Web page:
Jay Leno takes his act to prime-time TV

Tue Dec 9, 2008 5:41pm EST
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By Steve Gorman and Jill Serjeant

LOS ANGELES (Reuters) - Comic Jay Leno will launch his own nightly talk show in prime time next year in a landmark television deal that keeps him from moving to a rival network after his planned departure as host of "The Tonight Show," NBC said on Tuesday.

The new one-hour show will air at 10 p.m. and become the first program of its type to run five nights a week in U.S. prime time, breaking with the programing model long used by NBC and other commercial broadcast networks for the most lucrative hours of TV advertising.

The deal comes as executives at the struggling network, a unit of General Electric Co-controlled media company NBC Universal, are seeking to revamp their business to cope with major industry upheavals brought by new digital technology.

In addition, NBC officials worried that Leno, who has long reigned supreme in the late-night TV ratings war, would jump to a competing network and take "Tonight Show" viewers with him.

"We are looking to change how broadcast television works in this new media landscape, and we were looking to keep Jay Leno in the family. With this we have accomplished both," said Marc Graboff, co-chairman of NBC Entertainment.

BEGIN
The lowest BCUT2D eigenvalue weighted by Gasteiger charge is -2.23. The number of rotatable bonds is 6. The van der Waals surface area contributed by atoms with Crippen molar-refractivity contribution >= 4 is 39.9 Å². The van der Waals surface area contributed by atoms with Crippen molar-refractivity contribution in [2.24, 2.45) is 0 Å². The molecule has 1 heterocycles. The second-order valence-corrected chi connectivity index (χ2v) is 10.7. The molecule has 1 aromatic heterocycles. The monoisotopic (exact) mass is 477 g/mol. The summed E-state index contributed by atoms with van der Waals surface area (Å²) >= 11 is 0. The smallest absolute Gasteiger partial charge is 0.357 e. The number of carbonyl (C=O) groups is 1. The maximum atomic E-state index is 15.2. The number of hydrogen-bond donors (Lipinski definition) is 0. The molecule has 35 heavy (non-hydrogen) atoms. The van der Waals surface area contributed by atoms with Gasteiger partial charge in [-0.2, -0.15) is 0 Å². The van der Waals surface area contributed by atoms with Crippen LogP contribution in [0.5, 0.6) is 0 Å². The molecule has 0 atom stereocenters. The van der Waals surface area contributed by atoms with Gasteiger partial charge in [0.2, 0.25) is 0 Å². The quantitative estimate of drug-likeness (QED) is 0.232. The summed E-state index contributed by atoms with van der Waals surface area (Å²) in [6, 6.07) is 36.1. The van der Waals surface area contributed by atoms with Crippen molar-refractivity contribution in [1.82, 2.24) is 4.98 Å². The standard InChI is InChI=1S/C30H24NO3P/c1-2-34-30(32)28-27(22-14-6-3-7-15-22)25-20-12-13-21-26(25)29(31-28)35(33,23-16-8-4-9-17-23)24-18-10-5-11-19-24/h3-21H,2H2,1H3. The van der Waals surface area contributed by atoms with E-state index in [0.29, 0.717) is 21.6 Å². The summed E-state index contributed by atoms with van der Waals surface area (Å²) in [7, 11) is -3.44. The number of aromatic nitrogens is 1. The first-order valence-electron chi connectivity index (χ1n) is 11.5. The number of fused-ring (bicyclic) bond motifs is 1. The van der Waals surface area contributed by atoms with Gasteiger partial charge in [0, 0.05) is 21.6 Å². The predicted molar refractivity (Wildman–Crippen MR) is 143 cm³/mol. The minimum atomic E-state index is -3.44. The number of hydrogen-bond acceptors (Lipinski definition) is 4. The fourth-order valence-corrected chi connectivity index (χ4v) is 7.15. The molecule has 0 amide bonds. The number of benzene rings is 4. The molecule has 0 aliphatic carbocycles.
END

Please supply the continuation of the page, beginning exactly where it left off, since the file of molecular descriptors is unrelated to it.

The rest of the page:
"It just seemed like the time was right for this," Leno, 58, told the same news conference. "Would I do this at the beginning of my career, no. But after 17 years of being on 'The Tonight Show,' it's fun to try something different."

Leno's future had been in question since NBC surprised the TV industry four years ago by announcing he would step down from "Tonight" in May 2009, to be replaced by Conan O'Brien, who currently hosts NBC's "Late Night" show that follows Leno.

Leno was widely reported to have been privately unhappy with stepping down, and rival networks including Walt Disney Co's ABC were said to be circling the late-night star.   Continued...

<p>NBC Entertainment Co-Chairman Ben Silverman (L) speaks next to talk show host Jay Leno during a news conference in the Universal City area of Los Angeles December 9, 2008. REUTERS/Gus Ruelas</p>